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Re: ISSUE-147 (preserve markup by default): RDFa Processors should preserve markup by default [RDFa 1.1 in HTML5]

From: Sebastian Heath <sebastian.heath@gmail.com>
Date: Sat, 29 Dec 2012 14:47:38 -0500
Message-ID: <CACsb_1pZAMihte1bznp1wdqeHXufMmqMXVK3Qv3GWrxS3YGkzQ@mail.gmail.com>
To: RDFa Working Group <public-rdfa-wg@w3.org>
On Sat, Dec 29, 2012 at 8:25 AM, Ivan Herman <ivan@w3.org> wrote:
> I agree with you and Gregg. The issue on XML Literal has been discussed a
> lot. It wasn't an obvious issue, but the decision has been made.
>
> Procedurally, it is correct to say that this WG has the right to define the
> behaviour of HTML5+RDFa differently for XML Literals and/or for HTML
> literals. However, the discussions for RDFa Core, as well as for
> XHTML1+RDFa, obviously took into account the most important prospective
> deployment of RDFa, i.e., HTML5, too. I also do not see any new evidence in
> this thread that would justify essentially reopening this issue, and
> introducing a major incompatibility between XHTML1, SVG, etc., and HTML5. I
> am sorry, Andreas, but I am definitely not in favour of this change.
>
> Ivan
>
> ---
> Ivan Herman
> Tel:+31 641044153
> http://www.ivan-herman.net
>
> (Written on mobile, sorry for brevity and misspellings...)


Ivan,

 Thank you for your response. And thank you for clarifying that the WG
can adapt the RDFa 1.1 Core document to the specific needs of an
(X)HTML5 context, though I'm sure we all agree that that is inherent
in the process of describing how RDFa works in a host language.

 And again thank you for indicating that there is a requirement for
new evidence. I am not sure why that is the case since this is a new
issue opened on "RDFa 1.1 in HTML", but if that requirement does
exist, I believe this situation meets it. Of course, that keeps us on
procedural issues, which are less interesting than the basic point of
making sure "RDFa 1.1 in HTML" is a well-constructed and robust spec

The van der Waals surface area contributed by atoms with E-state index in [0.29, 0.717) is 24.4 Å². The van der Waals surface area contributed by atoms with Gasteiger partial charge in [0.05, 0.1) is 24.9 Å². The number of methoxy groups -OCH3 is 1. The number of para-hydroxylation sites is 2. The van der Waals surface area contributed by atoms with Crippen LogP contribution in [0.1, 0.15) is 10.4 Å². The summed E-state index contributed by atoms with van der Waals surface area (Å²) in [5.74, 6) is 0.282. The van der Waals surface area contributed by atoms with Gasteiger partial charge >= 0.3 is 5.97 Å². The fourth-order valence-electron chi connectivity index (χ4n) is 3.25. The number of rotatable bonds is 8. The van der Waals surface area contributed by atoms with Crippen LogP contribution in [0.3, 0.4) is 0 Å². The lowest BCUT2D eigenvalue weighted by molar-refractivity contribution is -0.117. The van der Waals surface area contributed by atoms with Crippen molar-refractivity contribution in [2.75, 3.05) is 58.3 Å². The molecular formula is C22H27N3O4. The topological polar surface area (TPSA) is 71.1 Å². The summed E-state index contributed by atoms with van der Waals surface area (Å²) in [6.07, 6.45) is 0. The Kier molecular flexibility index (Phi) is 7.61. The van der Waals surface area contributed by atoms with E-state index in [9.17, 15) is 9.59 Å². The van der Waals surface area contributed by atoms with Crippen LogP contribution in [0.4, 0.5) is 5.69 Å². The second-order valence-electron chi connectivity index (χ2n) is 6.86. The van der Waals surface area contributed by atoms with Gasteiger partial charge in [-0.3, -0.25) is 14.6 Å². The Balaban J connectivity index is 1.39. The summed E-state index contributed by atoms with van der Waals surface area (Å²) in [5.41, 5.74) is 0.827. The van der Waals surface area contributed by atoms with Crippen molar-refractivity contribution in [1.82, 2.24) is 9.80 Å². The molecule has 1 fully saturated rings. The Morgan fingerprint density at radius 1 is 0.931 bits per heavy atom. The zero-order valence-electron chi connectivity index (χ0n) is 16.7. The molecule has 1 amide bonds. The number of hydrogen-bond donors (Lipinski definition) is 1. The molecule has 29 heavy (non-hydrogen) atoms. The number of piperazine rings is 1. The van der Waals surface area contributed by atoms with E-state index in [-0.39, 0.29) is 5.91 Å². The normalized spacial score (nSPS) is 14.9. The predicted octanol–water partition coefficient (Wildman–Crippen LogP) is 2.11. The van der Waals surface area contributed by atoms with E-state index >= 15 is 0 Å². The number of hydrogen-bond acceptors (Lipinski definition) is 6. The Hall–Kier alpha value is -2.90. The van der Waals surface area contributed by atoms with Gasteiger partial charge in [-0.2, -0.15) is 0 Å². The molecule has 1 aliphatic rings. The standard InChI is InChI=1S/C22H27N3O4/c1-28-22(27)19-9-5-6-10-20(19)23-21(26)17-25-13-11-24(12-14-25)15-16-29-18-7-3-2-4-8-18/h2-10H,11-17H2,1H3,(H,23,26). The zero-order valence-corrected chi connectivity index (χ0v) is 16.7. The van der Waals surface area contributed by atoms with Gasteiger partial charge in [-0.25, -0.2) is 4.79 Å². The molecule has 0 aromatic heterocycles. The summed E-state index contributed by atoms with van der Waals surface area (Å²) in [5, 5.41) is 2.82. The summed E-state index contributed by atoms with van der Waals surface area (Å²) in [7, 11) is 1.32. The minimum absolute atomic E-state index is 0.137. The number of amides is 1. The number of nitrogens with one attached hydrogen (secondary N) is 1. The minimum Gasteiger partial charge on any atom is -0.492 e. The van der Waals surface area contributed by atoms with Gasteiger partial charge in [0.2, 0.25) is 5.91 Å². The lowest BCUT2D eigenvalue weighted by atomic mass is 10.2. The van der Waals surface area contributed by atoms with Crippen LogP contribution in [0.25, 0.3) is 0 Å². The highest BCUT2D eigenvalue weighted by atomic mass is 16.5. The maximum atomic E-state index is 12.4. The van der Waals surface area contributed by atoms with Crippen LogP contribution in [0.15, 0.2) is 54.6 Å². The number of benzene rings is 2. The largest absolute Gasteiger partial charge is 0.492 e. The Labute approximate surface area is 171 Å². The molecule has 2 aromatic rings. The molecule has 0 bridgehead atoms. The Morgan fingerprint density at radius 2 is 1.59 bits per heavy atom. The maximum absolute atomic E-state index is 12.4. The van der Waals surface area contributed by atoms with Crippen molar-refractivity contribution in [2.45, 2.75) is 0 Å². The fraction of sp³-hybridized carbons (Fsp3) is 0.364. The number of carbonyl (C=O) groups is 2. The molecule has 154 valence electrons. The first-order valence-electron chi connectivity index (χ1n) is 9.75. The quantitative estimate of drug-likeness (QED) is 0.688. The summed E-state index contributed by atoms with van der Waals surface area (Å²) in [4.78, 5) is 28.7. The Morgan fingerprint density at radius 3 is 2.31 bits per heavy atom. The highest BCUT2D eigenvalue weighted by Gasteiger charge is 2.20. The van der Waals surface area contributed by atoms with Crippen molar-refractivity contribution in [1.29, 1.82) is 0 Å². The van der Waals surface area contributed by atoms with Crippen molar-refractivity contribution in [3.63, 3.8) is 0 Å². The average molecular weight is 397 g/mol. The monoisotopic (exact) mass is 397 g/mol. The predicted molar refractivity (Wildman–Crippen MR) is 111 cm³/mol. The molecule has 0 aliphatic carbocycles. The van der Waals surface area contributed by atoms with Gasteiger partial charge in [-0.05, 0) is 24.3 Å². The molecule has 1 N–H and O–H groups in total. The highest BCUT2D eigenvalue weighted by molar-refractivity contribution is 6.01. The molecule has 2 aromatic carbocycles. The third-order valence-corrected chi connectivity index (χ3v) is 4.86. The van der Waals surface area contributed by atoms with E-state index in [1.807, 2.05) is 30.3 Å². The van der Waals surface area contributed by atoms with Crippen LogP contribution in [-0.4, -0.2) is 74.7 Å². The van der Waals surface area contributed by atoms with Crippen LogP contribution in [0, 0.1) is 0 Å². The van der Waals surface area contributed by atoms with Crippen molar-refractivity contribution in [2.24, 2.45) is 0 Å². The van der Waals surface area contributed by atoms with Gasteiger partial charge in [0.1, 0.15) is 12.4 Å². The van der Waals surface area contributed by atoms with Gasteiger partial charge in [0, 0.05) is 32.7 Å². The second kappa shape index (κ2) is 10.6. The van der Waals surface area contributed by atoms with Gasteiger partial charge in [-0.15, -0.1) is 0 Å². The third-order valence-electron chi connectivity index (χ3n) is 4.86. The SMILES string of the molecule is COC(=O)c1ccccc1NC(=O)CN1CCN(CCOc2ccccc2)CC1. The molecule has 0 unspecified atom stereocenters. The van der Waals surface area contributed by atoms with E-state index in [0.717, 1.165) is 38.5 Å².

that can meet the needs of many users. But since the objections to
considering ISSUE 147 seem to be procedural, I'll address those.

New Evidence:

* The existence of RDFa Lite
    When the decision to discard child elements when distilling RDF
triples from RDFa+XML was made (ISSUE 19) [1], RDFa Lite did not exist
[2]. This is relevant because it seems that a reason for discarding
child elements is how "semantic data is consumed in the marketplace"
[3].

 I believe I'm on fairly firm ground in saying that one inspiration
for RDFa Lite was to ease the process by which semantic data is
firstly created and secondly consumed in an SEO oriented
"marketplace". Although I do not use RDFa Lite, I fully recognize its
need and utility. But to the extent that one downstream use of
semantic data is determining default behaviors, I suggest we can now
encapsulate those behaviors in RDFa Lite. Meaning, that RDFa Lite can
retain the default production of Plain Literals when processing HTML5.
In fact, I think that is a perfect use of RDFa Lite, one that was not
possible when ISSUE 19 was decided. This should not lead to ISSUE 19
being re-opened, but rather the current ISSUE 147 being considered on
its merits.


* Use cases in which child elements in (X)HTML5 are not a mistake